Yesterday, I asked my friend Cherie to go to the appointment with me, and I had my lymph node biopsied.  The radiologist was using an ultrasound to find the lymph node in question and to check the blood vessels around it to ensure that a biopsy would be safe.  He pointed it out- on the screen it looked like a big black circle.  I asked if he could find and show me a normal size lymph node so I could see the difference.  He said that healthy lymph nodes wouldn’t show up on an ultrasound… wah wah… This gargantuan thing was almost a perfect sphere, measuring approximately 2.2cm in ever direction.  Normal lymph nodes are smallish and jellybean or almond shaped.

This morning I went to my scheduled endocrinologist (infertility doctor) appointment.  Dr. Cooper specializes in patients with cancer, which is awesome because she hooked me up with an application to an organization called Fertile Hope ( that helps offset the cost of fertility treatments for cancer patients. Uh…mazing! She talked me through all the options, the most appealing of which is harvesting eggs, fertilizing them and freezing the embryos.  One big huge shining problem with this option is, of course, that the sperm part of my equation is presently in a desert on the exact opposite side of the planet.  I only get one chance to harvest eggs if I have to have radiation and chemotherapy, so while advancements have been made in freezing unfertilized eggs, it’s still better to freeze embryos.

While I was sitting with Dr. Cooper, Dr. Mutch called and asked to see me at 2pm.  My appointment with Dr. Cooper had gone a bit longer than expected, and I had to rush over to Dr. Mutch’s office. He told me then that the biopsy showed cancer in the lymph nodes.  On the one hand, thank god we did the MRI and found it.  On the other hand, SHIT SHIT SHIT SHIT SHIT!!! Bad news bears all the way around this deal. Now all that “maybe” talk with the endocrinologist was real. It was THE option, not a ‘may have to be an option’. Dr. Mutch talked me through what would happen next, and it was all I could do to drown out the expletives coursing through my brain and focus on the important information he was giving me.

All I’d had to eat up until this point was a banana… the beast in my belly was screaming for satiation.  Dr. Mutch’s nurses so kindly opened their kitchen to me and let me make a plate of their catered holiday meal to take on our journey down to the radiation oncologist’s office.  Yep, your counting is correct. That’s 3 different doctors for 3 different reasons in a matter of hours.  I will say that I am impressed with the expediency of this entire staff.  They get stuff done, for sure.

I met with Dr. Grigsby, who apparently is a pretty big name in the radiation oncology world.  He talked me through more specifics of the chemo and radiation, and I made it a point to let him know that we would be waiting for me to do a full fertility cycle  (where a woman has the best odds of producing the most eggs) instead of rushing it or not doing it at all. My odds of having a biological child just dropped dramatically in a matter of hours. There’s no way in hell any doctor is going to tell me that I have to sacrifice that even further if the risk of waiting 2 more weeks to start radiation is relatively low. I told him that I didn’t need to sleep on it or think about it, my decision was final. I was having the full cycle of fertility treatments, and that was that. He said OK and sent me up to have blood work done.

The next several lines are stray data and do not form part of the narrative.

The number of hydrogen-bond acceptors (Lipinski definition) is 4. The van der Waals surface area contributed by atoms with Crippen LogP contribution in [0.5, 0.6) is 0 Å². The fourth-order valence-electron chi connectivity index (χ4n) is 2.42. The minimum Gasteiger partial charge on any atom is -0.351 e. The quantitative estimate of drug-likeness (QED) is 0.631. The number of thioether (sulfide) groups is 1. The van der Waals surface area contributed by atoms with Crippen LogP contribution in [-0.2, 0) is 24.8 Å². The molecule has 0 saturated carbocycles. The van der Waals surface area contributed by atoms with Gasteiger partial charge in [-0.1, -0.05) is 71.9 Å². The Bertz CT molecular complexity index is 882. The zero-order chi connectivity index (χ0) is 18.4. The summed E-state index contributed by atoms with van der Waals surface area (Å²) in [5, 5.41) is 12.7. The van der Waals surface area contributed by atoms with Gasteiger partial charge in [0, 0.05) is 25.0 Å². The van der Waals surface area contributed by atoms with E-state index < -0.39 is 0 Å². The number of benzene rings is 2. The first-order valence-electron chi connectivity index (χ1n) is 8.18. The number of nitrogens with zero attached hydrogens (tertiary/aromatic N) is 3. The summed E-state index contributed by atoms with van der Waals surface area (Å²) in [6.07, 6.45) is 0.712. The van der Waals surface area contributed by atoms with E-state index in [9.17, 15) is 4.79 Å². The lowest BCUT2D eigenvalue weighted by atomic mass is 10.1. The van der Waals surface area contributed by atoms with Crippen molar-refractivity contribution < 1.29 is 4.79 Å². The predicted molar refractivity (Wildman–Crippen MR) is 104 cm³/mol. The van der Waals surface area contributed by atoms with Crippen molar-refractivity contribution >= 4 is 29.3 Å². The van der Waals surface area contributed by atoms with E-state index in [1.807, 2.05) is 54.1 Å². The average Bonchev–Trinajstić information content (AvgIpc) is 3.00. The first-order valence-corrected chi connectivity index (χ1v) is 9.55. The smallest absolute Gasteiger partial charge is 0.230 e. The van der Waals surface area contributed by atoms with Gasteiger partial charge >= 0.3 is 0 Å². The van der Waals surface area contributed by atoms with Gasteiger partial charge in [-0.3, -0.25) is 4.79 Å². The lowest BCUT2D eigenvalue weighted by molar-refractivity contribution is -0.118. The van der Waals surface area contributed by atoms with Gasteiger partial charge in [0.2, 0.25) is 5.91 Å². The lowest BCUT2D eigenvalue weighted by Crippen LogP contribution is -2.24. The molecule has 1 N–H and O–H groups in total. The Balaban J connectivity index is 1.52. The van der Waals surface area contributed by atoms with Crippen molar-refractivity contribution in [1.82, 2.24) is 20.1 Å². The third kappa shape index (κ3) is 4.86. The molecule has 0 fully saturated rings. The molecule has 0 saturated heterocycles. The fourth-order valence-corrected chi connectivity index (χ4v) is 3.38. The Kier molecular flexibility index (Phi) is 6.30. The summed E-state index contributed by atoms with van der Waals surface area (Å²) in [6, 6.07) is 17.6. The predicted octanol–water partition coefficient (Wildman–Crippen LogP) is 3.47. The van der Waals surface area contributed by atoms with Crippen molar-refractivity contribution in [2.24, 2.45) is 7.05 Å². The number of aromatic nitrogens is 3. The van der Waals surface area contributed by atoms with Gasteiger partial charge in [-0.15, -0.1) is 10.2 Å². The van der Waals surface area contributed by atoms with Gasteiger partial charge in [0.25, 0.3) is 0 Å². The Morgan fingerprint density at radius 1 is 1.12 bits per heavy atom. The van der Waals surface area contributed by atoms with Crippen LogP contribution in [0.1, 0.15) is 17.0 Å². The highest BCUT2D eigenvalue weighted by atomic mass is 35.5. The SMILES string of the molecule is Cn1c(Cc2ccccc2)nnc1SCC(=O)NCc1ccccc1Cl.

I sat on the floor just outside the waiting room of the lab, where I had one bar of reception (in the waiting room there was no service whatsoever, and I NEEDED cell phone service).  Tears were streaming down my cheeks and a pile of soaked tissues lay on the ground beside me as I waited for my name to be called.  I was speaking out loud to no one in particular at a volume just below normal conversation level- Why is this happening to me?! Why now? What the hell is happening?! This is so unfair.

I finally left the hospital 6 hours after I’d arrived. A very pleasant surprise greeted me at the parking pay station… the validation ticket given to me at radiation oncology covered 100% of the parking costs (most other departments’ validation is only 50%). This was seriously the highlight of my day! I smiled uncontrollably. It’s a small thing, but at this point, I’ll take any smile moments I can get.

My mentor, Michelle, listened to the details of my day on my drive home.  She’s pretty incredible. She and I have never met face to face, but we were introduced via email through another common friend. She is a cervical cancer survivor as well and has gone through the fertility preservation process.  She has been a tremendous comfort for me, a shoulder to lean on, and cry on, and just a general source of relief because she’s been there and made it through to the other side… with a biological child!  She is a source of strength for me, and honestly, part of what makes her so amazing is that until a couple weeks ago, we were strangers. Now she is one of the first people I call with every update, every question, every emotional meltdown, every small victory.  I tell her all the time how grateful I am that she has made herself so available to me, but gratitude doesn’t begin to describe it.